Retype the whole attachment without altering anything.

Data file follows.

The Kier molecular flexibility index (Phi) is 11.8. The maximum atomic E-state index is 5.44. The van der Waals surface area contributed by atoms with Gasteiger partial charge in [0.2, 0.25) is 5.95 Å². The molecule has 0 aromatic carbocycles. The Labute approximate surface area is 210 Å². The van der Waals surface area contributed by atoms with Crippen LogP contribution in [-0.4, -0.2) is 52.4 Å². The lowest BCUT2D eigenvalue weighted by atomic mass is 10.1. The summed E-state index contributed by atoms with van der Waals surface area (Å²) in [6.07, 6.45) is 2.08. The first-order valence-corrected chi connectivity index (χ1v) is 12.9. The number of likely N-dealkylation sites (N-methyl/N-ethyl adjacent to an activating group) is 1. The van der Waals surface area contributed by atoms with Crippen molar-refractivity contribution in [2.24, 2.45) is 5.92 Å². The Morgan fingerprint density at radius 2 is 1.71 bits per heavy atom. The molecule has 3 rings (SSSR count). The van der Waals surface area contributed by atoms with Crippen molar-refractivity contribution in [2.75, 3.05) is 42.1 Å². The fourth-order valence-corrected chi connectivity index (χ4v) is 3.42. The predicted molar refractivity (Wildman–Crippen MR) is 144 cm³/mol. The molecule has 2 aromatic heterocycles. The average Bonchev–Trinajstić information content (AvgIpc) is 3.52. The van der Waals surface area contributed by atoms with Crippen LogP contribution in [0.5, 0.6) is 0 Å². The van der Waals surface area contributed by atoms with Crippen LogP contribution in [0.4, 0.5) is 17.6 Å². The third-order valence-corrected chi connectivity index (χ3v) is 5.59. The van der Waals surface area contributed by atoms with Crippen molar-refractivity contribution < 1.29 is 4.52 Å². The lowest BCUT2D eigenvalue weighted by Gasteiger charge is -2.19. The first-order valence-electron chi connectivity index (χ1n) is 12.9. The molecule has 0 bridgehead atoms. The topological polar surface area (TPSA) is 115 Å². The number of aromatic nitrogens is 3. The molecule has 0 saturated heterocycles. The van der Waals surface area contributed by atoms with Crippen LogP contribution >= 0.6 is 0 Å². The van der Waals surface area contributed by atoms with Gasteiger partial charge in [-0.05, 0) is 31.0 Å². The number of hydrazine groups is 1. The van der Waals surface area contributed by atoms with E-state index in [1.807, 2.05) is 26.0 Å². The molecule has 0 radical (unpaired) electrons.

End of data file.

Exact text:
The Kier molecular flexibility index (Phi) is 11.8. The maximum atomic E-state index is 5.44. The van der Waals surface area contributed by atoms with Gasteiger partial charge in [0.2, 0.25) is 5.95 Å². The molecule has 0 aromatic carbocycles. The Labute approximate surface area is 210 Å². The van der Waals surface area contributed by atoms with Crippen LogP contribution in [-0.4, -0.2) is 52.4 Å². The lowest BCUT2D eigenvalue weighted by atomic mass is 10.1. The summed E-state index contributed by atoms with van der Waals surface area (Å²) in [6.07, 6.45) is 2.08. The first-order valence-corrected chi connectivity index (χ1v) is 12.9. The number of likely N-dealkylation sites (N-methyl/N-ethyl adjacent to an activating group) is 1. The van der Waals surface area contributed by atoms with Crippen molar-refractivity contribution in [2.24, 2.45) is 5.92 Å². The Morgan fingerprint density at radius 2 is 1.71 bits per heavy atom. The molecule has 3 rings (SSSR count). The van der Waals surface area contributed by atoms with Crippen molar-refractivity contribution in [2.75, 3.05) is 42.1 Å². The fourth-order valence-corrected chi connectivity index (χ4v) is 3.42. The predicted molar refractivity (Wildman–Crippen MR) is 144 cm³/mol. The molecule has 2 aromatic heterocycles. The average Bonchev–Trinajstić information content (AvgIpc) is 3.52. The van der Waals surface area contributed by atoms with Crippen LogP contribution in [0.5, 0.6) is 0 Å². The van der Waals surface area contributed by atoms with Crippen LogP contribution in [0.4, 0.5) is 17.6 Å². The third-order valence-corrected chi connectivity index (χ3v) is 5.59. The van der Waals surface area contributed by atoms with Crippen molar-refractivity contribution < 1.29 is 4.52 Å². The lowest BCUT2D eigenvalue weighted by Gasteiger charge is -2.19. The first-order valence-electron chi connectivity index (χ1n) is 12.9. The molecule has 0 bridgehead atoms. The topological polar surface area (TPSA) is 115 Å². The number of aromatic nitrogens is 3. The molecule has 0 saturated heterocycles. The van der Waals surface area contributed by atoms with Crippen LogP contribution >= 0.6 is 0 Å². The van der Waals surface area contributed by atoms with Gasteiger partial charge in [-0.05, 0) is 31.0 Å². The number of hydrazine groups is 1. The van der Waals surface area contributed by atoms with E-state index in [1.807, 2.05) is 26.0 Å². The molecule has 0 radical (unpaired) electrons.